Meanwhile, cook garlic in oil at a bare simmer in a small heavy saucepan, stirring occasionally, until tender and golden, about 12 minutes.
    Drain garlic, reserving oil for another use, then mash to a paste.
    Preheat oven to 350°F with rack in middle.
    Mince basil, then stir together with garlic paste, cheese, mayonnaise, and salt and pepper to taste.
    Using a small melon-ball cutter or a teaspoon, scoop out a hole in each cooled potato, leaving a 1/4-inch shell.
    Stuff potatoes with cheese mixture and bake in a pan until cheese is melted and bubbling, about 20 minutes.


    El Pato Pork
    Corn tortillas
    Refried Beans

    El Pato Pork

    Pork shoulder roast or boneless pork ribs
    1 can el pato sauce
    2 cloves garlic
    1 can green chiles
    1 onion sliced

    Combine all ingredients in slow cooker and cook on low for 4-6 hours. Shred and serve on warm corn tortillas . Garnish with cilantro, sour cream or yogurt, tomatoes, shredded cheese.

    Make extra chicken to use in the chicken tetrazzini on Thursday
    Salad Nicoise http://www.epicurious.com/recipes/food/views/230164
    French Bread


    Spaghetti with marinara sauce and Italian sausage
    Green salad


    Chicken Tetrazzini http://www.epicurious.com/recipes/food/views/108730


    Sloppy Joe's
    Carrot and Celery Sticks

    Reflections from the Backcounter

    Coming to the end of the horseshow and as always there are so many life's lessons learned.

    For every thrill of victory there is the agony of defeat.
    Win with grace and lose with dignity
    Be prepared
    Stay focused
    Listen to your trainer
    Take criticism with humility and learn from your mistakes
    Study, study, study
    Enjoy your victory lap....those moments in life are priceless.



Thursday, April 24, 2008

First Communion Buffet

Thursday: Salmon on the Grill



Reflections from the Backcounter

The first Communion is an important milestone in a Catholic child's life. This is a day that your child will remember forever and is a time of happiness and celebration for families. Traditionally, there is a party after the mass and it is usually hosted by the parents. Family and friends are invited to come to the party and usually it occurs on a Saturday or Sunday afternoon. Menus are best kept simple as last minute prep and cooking are not always possible.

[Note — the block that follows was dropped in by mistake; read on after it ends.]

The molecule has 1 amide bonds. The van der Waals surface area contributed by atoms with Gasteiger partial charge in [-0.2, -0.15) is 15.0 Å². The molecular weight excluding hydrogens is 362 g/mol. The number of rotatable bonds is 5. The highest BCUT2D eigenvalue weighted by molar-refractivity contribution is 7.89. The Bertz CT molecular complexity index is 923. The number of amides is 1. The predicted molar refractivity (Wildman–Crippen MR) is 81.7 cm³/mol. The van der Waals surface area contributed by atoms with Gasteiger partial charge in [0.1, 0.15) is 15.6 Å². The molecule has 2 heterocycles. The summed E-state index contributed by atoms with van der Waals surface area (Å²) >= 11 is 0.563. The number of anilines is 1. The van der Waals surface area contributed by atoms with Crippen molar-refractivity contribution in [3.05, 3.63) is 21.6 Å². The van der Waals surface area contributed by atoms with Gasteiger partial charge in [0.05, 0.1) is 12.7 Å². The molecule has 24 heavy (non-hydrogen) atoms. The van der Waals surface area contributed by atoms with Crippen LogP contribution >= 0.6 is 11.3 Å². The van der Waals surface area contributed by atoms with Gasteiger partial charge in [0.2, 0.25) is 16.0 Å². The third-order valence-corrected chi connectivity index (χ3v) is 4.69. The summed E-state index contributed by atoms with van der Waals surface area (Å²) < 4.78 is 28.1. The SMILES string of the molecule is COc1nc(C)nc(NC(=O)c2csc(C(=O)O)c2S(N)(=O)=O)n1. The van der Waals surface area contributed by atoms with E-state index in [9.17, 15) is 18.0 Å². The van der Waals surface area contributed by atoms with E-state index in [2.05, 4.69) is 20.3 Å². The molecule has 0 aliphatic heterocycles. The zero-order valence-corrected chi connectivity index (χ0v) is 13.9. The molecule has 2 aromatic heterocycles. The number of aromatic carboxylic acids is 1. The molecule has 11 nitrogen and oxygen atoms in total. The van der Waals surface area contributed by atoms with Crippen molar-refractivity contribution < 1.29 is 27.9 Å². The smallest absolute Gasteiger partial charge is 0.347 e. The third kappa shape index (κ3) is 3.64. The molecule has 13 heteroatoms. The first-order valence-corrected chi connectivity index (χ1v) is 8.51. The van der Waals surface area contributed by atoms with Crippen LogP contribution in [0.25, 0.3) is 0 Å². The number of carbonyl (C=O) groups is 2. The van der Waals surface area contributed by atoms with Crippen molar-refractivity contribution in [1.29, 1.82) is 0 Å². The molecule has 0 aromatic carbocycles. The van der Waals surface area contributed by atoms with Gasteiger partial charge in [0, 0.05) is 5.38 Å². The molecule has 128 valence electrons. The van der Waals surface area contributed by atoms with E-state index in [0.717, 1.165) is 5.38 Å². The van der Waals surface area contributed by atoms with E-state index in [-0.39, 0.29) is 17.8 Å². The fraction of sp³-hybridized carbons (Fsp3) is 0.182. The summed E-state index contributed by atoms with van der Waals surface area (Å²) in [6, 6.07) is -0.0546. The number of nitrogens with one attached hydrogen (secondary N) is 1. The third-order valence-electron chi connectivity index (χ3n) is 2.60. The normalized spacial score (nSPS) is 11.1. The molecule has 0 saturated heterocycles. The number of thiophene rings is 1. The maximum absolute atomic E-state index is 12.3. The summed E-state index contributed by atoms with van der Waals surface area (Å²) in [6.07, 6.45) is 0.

A buffet is a perfect solution and also allows for contributions from family members who wish to bring their favorite recipe.

Decorating is easy...bring out all of the Catholic iconography from around the house and use it to decorate the buffet table. White linens, lengths of white tulle, ribbon and white flowers are simple ways to turn an everyday serving table into an elegant and beautiful buffet. Try elevating some of the dishes on boxes covered with a drape of fabric and decorate around them with flowers, ribbons and tulle.Food does not have to be fancy and certainly if the party is occurring right after church, there will be little time for last minute prep. Here are some menu ideas:

Most grocery store bakeries will make a beautiful first communion cake with a cross and a rosary on it.

Take lots of pictures and enjoy. This is a great day for celebration. Did I mention the dress?

http://www.catholicsupply.com/ This is a great site for finding gifts, dresses and ideas for the big day.



Punch in a punch bowl (kids love this and it is very festive)

Wednesday, April 23, 2008

Wednesday: The crest of the mountain

Wednesday: Crock pot Fajitas

Unfortunately, my crock pot is not available so I have to shift our menu tonight. The chicken and shrimp jambalya was a hit with the barn crew and I had to leave the crock pot there for the dinner stragglers to finish. Flavors were wonderful but it overcooked. I think my crockpot has two speeds, hot and hottest. Anyway, this is a recipe that is worth making again and it traveled well. I am sure that cleaning the crockpot after its overnight stay in the barn will be similar to removing barnacles from the hull of a ship.

Reflections from the Backcounter

By Wednesday, I am always tired. Half way through the week and there is still a significant portion of the mountain to climb before the weekend respite arrives. By now, the dog hair is again gathering strength and tenacity along the baseboards and the dust is visibly clinging to every horizontal surface in the house. I am tired of the early morning rush out the door and did I mention the piles of laundry multiplying like bacteria in a petri dish?
By Wednesday, I am always tired.